The need for financial help reached the point that Renee Donnell, owner of Alamance Funeral Service in Burlington, N.C., started a fundraising campaign to create a burial fund. To raise money, she has helped organize plays, dinners and a silent auction. Several families have applied for money since the fund was created in October.
Donnell said the economy is partly to blame; a woman whose husband had just lost his job was among those receiving money.
"We're seeing it so much more," Donnell said. "I decided we needed to do something about it."
In Dayton, the number of indigent cremations jumped from 37 in 2007 at a total cost of $24,000 to 53 in 2008 costing $34,500.
Over a six-month period, Los Angeles County handled 80 percent more indigent bodies from the coroner's office from 2007 to last year.
People not taking responsibility for deceased
At the North Carolina Office of the Chief Medical Examiner in Chapel Hill, the number of bodies relatives refuse to take financial responsibility for has nearly doubled — from 17 in 2007 to 33 last year.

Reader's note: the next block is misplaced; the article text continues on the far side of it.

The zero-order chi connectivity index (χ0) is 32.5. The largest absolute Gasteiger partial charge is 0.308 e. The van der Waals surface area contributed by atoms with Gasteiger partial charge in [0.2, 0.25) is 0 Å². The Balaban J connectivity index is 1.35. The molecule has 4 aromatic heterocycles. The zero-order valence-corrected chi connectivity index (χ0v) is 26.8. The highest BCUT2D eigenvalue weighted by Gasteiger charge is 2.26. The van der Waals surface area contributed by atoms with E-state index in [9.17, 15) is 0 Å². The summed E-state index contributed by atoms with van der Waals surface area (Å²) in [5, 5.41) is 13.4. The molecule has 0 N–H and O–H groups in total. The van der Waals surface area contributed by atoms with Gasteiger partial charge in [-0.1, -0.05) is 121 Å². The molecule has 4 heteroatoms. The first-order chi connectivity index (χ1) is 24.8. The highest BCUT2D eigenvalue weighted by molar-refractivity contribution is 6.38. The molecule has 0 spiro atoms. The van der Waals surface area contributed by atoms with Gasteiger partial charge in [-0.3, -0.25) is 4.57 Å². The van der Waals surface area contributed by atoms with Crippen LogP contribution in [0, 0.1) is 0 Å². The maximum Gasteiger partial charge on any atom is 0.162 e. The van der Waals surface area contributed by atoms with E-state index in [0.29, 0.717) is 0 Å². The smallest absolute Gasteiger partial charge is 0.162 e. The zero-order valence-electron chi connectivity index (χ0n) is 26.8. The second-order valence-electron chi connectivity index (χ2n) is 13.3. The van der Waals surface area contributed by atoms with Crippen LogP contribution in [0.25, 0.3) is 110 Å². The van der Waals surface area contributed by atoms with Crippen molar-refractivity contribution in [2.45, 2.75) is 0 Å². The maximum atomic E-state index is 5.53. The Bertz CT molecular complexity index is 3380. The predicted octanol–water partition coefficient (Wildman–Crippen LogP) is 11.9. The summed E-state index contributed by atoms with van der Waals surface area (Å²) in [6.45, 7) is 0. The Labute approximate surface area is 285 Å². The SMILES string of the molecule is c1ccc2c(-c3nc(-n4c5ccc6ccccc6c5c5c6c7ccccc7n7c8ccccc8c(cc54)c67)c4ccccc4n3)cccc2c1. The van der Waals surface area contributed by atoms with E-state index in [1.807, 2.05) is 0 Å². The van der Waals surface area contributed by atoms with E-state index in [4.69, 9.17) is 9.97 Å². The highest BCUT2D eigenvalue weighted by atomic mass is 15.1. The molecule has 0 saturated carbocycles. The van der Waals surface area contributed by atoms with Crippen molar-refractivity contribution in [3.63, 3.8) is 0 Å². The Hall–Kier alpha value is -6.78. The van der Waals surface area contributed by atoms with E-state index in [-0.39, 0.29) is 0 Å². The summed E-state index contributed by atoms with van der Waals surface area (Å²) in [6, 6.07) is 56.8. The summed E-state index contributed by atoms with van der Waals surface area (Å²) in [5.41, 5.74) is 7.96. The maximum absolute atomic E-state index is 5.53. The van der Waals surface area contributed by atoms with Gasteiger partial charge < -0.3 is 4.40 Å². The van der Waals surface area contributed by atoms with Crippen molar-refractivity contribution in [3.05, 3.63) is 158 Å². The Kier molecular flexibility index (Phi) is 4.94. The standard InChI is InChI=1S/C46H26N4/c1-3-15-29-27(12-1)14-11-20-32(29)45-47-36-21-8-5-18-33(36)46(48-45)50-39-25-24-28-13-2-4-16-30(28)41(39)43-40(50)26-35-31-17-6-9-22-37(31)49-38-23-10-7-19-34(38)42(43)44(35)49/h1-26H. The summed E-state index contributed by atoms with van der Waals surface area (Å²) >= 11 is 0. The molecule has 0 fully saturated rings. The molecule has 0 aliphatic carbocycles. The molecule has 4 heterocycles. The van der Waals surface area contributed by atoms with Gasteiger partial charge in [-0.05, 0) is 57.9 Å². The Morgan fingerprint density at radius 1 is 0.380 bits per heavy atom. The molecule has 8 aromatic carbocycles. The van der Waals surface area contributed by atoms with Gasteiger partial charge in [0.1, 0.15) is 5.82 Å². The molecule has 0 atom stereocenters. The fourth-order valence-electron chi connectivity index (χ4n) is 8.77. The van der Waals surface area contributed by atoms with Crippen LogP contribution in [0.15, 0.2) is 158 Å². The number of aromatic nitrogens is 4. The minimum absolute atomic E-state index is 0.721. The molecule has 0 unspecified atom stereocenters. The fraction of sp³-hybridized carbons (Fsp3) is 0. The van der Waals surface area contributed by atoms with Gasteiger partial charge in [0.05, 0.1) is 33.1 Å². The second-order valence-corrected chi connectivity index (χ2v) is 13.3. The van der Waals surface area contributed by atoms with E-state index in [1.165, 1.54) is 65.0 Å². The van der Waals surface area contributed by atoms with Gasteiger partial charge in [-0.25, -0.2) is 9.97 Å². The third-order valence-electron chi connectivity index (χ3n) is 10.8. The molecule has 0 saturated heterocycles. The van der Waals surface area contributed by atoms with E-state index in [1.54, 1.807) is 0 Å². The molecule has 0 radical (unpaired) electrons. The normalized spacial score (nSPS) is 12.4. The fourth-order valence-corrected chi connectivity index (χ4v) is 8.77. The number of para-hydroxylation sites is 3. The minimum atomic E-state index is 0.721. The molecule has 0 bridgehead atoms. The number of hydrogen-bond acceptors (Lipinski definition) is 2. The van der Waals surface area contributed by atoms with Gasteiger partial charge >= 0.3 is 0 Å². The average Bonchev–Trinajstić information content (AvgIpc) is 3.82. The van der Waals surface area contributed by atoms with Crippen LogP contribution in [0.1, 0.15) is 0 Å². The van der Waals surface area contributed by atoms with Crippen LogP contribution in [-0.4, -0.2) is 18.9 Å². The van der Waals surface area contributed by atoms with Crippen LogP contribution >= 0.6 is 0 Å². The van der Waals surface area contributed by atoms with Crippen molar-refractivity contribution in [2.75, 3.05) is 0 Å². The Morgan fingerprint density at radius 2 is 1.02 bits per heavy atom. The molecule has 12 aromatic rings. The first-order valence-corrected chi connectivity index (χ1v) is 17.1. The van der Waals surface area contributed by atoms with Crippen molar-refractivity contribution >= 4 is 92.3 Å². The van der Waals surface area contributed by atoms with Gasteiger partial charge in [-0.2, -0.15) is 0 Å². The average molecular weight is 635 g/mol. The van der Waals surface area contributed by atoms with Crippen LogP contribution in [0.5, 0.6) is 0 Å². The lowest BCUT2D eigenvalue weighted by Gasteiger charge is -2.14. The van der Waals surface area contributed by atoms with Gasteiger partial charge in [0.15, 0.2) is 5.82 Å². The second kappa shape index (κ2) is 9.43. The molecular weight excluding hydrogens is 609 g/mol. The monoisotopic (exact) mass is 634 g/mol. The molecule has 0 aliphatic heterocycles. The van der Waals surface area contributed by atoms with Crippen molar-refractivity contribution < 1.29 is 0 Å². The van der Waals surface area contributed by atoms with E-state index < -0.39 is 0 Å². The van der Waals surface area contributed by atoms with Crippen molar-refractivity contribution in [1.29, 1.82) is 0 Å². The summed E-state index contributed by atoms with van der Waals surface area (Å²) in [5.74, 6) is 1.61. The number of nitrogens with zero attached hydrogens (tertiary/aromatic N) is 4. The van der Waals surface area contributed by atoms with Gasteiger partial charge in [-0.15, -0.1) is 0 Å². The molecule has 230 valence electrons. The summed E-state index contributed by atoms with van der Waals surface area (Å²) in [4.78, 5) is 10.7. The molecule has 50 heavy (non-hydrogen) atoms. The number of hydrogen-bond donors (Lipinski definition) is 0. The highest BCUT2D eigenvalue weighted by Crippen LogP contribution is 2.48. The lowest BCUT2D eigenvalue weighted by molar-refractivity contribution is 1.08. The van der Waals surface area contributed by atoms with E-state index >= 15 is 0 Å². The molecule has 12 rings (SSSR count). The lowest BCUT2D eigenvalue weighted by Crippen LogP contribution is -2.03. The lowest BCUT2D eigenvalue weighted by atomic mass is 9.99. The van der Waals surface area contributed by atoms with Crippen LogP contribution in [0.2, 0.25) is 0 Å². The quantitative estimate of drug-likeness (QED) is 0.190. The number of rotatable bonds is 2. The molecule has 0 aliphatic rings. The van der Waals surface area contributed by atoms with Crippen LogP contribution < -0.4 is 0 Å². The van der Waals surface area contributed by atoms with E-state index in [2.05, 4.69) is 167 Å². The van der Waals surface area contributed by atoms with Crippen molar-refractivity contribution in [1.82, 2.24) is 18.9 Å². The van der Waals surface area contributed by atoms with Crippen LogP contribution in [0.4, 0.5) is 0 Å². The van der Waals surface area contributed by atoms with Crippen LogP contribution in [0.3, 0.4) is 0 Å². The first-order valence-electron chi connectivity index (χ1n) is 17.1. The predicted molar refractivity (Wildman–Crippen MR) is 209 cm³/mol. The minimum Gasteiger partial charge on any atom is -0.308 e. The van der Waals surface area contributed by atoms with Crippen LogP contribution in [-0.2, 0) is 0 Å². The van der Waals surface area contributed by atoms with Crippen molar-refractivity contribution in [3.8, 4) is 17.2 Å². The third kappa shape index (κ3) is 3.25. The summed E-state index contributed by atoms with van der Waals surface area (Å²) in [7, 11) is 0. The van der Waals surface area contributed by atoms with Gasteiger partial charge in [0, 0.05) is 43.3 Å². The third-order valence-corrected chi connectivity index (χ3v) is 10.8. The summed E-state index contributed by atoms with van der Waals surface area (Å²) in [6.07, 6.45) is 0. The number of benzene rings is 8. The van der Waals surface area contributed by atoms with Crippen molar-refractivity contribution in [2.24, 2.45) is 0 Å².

The economy is a common topic at meetings of the National Funeral Directors Association.
"Based on what we're hearing from our members, families are reporting more difficulty paying for funerals given the recent state of the economy," said Jessica Koth, spokeswoman for the group.
Trying to pay for a funeral
More people are asking the Funeral Consumers Alliance, a South Burlington, Vt.-based watchdog group, how to pay for a funeral "without going into bankruptcy," said Executive Director Josh Slocum.
"People are unprepared for what the financial responsibility is going to be," said Clark County (Nev.) Coroner Mike Murphy, whose jurisdiction includes Las Vegas. "Some people are so financially strapped they don't have anything to give."
In the rough economy, more people in general are spending less on funerals and, in some cases, selling their cemetery plots.
Reduced revenue for governments